1. High sodium intake results in an exacerbation of hypertension accompanied by evidence of increased peripheral sympathetic activity in the young spontaneously hypertensive rat (SHR) of the Okamoto strain.
2. To examine the hypothesis that high sodium intake increases peripheral sympathetic activity via an influence on central noradrenergic pathways involved in cardiovascular regulation, the effect of dietary sodium intake on noradrenaline stores of individual hypothalamic nuclei was examined in young SHR.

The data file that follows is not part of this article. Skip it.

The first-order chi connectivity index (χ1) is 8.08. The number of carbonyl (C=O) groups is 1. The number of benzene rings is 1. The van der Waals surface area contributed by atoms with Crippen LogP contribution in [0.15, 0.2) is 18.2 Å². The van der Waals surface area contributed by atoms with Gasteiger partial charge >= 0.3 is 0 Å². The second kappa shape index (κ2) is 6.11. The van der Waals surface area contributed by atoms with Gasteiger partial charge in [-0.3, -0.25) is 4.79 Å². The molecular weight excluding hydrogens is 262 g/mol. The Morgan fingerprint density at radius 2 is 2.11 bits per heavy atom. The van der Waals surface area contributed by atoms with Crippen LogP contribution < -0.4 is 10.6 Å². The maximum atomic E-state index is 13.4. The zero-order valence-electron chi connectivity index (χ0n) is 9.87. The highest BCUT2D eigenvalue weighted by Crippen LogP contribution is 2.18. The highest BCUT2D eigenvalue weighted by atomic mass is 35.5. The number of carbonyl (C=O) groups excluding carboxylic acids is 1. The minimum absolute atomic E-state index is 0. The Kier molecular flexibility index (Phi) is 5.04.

3. After 2 weeks of high sodium intake, the noradrenaline content of the anterior and dorsomedial hypothalamic nuclei of SHR was increased when compared with SHR receiving normal sodium intake. Increases in the noradrenaline content of anterior hypothalamic nucleus persisted at 4 weeks. No changes were seen in other regions examined.
4. These observations lend support to the hypothesis that sodium and the sympathetic nervous system have synergistic effects in the pathogenesis of hypertension in the SHR.